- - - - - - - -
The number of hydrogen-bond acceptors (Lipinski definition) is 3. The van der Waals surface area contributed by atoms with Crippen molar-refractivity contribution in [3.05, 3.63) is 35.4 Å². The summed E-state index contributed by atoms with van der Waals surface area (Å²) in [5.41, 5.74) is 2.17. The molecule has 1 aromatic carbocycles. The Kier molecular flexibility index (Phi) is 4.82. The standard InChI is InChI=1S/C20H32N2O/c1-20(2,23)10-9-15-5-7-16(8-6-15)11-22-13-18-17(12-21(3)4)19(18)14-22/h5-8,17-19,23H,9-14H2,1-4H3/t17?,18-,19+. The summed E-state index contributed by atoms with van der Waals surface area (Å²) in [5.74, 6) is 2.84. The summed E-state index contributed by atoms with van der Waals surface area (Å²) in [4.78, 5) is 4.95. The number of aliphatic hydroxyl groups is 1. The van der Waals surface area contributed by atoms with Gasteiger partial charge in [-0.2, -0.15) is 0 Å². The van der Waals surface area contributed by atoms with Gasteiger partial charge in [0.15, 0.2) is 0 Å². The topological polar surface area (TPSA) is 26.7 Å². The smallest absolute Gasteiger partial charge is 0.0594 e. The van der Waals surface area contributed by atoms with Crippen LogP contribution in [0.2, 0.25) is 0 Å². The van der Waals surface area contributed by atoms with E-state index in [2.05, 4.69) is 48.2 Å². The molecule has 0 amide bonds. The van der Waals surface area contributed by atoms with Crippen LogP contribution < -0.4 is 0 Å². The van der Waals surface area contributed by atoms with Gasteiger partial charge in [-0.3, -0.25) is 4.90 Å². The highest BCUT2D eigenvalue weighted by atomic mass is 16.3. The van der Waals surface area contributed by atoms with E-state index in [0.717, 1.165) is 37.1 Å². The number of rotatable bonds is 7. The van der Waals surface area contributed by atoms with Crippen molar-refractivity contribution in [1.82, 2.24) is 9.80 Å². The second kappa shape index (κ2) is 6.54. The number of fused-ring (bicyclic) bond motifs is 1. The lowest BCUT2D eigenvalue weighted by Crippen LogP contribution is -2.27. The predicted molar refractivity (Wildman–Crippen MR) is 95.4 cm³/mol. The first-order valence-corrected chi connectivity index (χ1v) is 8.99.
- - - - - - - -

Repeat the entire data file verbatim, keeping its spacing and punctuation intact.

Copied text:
The number of hydrogen-bond acceptors (Lipinski definition) is 3. The van der Waals surface area contributed by atoms with Crippen molar-refractivity contribution in [3.05, 3.63) is 35.4 Å². The summed E-state index contributed by atoms with van der Waals surface area (Å²) in [5.41, 5.74) is 2.17. The molecule has 1 aromatic carbocycles. The Kier molecular flexibility index (Phi) is 4.82. The standard InChI is InChI=1S/C20H32N2O/c1-20(2,23)10-9-15-5-7-16(8-6-15)11-22-13-18-17(12-21(3)4)19(18)14-22/h5-8,17-19,23H,9-14H2,1-4H3/t17?,18-,19+. The summed E-state index contributed by atoms with van der Waals surface area (Å²) in [5.74, 6) is 2.84. The summed E-state index contributed by atoms with van der Waals surface area (Å²) in [4.78, 5) is 4.95. The number of aliphatic hydroxyl groups is 1. The van der Waals surface area contributed by atoms with Gasteiger partial charge in [-0.2, -0.15) is 0 Å². The van der Waals surface area contributed by atoms with Gasteiger partial charge in [0.15, 0.2) is 0 Å². The topological polar surface area (TPSA) is 26.7 Å². The smallest absolute Gasteiger partial charge is 0.0594 e. The van der Waals surface area contributed by atoms with Crippen LogP contribution in [0.2, 0.25) is 0 Å². The van der Waals surface area contributed by atoms with E-state index in [2.05, 4.69) is 48.2 Å². The molecule has 0 amide bonds. The van der Waals surface area contributed by atoms with Crippen LogP contribution < -0.4 is 0 Å². The van der Waals surface area contributed by atoms with Gasteiger partial charge in [-0.3, -0.25) is 4.90 Å². The highest BCUT2D eigenvalue weighted by atomic mass is 16.3. The van der Waals surface area contributed by atoms with E-state index in [0.717, 1.165) is 37.1 Å². The number of rotatable bonds is 7. The van der Waals surface area contributed by atoms with Crippen molar-refractivity contribution in [1.82, 2.24) is 9.80 Å². The second kappa shape index (κ2) is 6.54. The number of fused-ring (bicyclic) bond motifs is 1. The lowest BCUT2D eigenvalue weighted by Crippen LogP contribution is -2.27. The predicted molar refractivity (Wildman–Crippen MR) is 95.4 cm³/mol. The first-order valence-corrected chi connectivity index (χ1v) is 8.99.